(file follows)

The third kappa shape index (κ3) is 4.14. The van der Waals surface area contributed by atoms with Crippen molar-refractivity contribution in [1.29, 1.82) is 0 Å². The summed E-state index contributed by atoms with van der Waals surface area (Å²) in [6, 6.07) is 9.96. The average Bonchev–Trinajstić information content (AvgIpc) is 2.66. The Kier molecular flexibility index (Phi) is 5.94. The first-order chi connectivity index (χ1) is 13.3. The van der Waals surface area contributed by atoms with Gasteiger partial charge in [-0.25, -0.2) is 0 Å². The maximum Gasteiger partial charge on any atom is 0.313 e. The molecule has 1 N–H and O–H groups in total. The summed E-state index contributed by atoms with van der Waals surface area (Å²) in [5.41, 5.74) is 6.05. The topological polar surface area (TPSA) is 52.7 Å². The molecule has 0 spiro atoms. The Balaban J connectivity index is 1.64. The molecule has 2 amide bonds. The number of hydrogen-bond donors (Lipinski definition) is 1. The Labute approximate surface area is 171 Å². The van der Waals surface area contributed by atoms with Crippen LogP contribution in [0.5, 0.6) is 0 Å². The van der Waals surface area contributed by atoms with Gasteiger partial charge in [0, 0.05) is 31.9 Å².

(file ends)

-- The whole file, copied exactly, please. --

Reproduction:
The third kappa shape index (κ3) is 4.14. The van der Waals surface area contributed by atoms with Crippen molar-refractivity contribution in [1.29, 1.82) is 0 Å². The summed E-state index contributed by atoms with van der Waals surface area (Å²) in [6, 6.07) is 9.96. The average Bonchev–Trinajstić information content (AvgIpc) is 2.66. The Kier molecular flexibility index (Phi) is 5.94. The first-order chi connectivity index (χ1) is 13.3. The van der Waals surface area contributed by atoms with Gasteiger partial charge in [-0.25, -0.2) is 0 Å². The maximum Gasteiger partial charge on any atom is 0.313 e. The molecule has 1 N–H and O–H groups in total. The summed E-state index contributed by atoms with van der Waals surface area (Å²) in [5.41, 5.74) is 6.05. The topological polar surface area (TPSA) is 52.7 Å². The molecule has 0 spiro atoms. The Balaban J connectivity index is 1.64. The molecule has 2 amide bonds. The number of hydrogen-bond donors (Lipinski definition) is 1. The Labute approximate surface area is 171 Å². The van der Waals surface area contributed by atoms with Crippen LogP contribution in [0.5, 0.6) is 0 Å². The van der Waals surface area contributed by atoms with Gasteiger partial charge in [0, 0.05) is 31.9 Å².